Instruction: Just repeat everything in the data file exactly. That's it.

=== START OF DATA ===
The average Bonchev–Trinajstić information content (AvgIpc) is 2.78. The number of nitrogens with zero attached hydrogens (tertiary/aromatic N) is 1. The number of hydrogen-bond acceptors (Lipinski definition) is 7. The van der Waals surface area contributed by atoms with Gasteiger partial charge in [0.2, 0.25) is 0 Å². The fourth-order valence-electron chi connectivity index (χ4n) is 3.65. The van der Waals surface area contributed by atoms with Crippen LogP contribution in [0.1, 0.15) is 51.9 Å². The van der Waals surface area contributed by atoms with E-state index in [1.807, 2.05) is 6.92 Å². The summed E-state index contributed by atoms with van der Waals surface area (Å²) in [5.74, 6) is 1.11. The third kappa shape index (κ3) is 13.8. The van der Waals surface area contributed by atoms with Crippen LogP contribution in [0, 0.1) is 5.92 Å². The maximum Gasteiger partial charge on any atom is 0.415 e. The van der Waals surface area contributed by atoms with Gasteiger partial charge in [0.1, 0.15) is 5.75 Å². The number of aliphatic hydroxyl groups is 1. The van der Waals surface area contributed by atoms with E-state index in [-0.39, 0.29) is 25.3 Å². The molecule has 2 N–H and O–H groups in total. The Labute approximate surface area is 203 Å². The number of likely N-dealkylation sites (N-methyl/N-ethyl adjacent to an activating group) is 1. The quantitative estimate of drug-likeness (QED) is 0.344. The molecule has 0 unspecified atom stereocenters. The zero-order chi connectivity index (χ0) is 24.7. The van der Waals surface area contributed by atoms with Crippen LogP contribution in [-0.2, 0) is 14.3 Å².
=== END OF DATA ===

The average Bonchev–Trinajstić information content (AvgIpc) is 2.78. The number of nitrogens with zero attached hydrogens (tertiary/aromatic N) is 1. The number of hydrogen-bond acceptors (Lipinski definition) is 7. The van der Waals surface area contributed by atoms with Gasteiger partial charge in [0.2, 0.25) is 0 Å². The fourth-order valence-electron chi connectivity index (χ4n) is 3.65. The van der Waals surface area contributed by atoms with Crippen LogP contribution in [0.1, 0.15) is 51.9 Å². The van der Waals surface area contributed by atoms with E-state index in [1.807, 2.05) is 6.92 Å². The summed E-state index contributed by atoms with van der Waals surface area (Å²) in [5.74, 6) is 1.11. The third kappa shape index (κ3) is 13.8. The van der Waals surface area contributed by atoms with Crippen LogP contribution in [0, 0.1) is 5.92 Å². The maximum Gasteiger partial charge on any atom is 0.415 e. The van der Waals surface area contributed by atoms with Gasteiger partial charge in [0.1, 0.15) is 5.75 Å². The number of aliphatic hydroxyl groups is 1. The van der Waals surface area contributed by atoms with E-state index in [-0.39, 0.29) is 25.3 Å². The molecule has 2 N–H and O–H groups in total. The Labute approximate surface area is 203 Å². The number of likely N-dealkylation sites (N-methyl/N-ethyl adjacent to an activating group) is 1. The quantitative estimate of drug-likeness (QED) is 0.344. The molecule has 0 unspecified atom stereocenters. The zero-order chi connectivity index (χ0) is 24.7. The van der Waals surface area contributed by atoms with Crippen LogP contribution in [-0.2, 0) is 14.3 Å².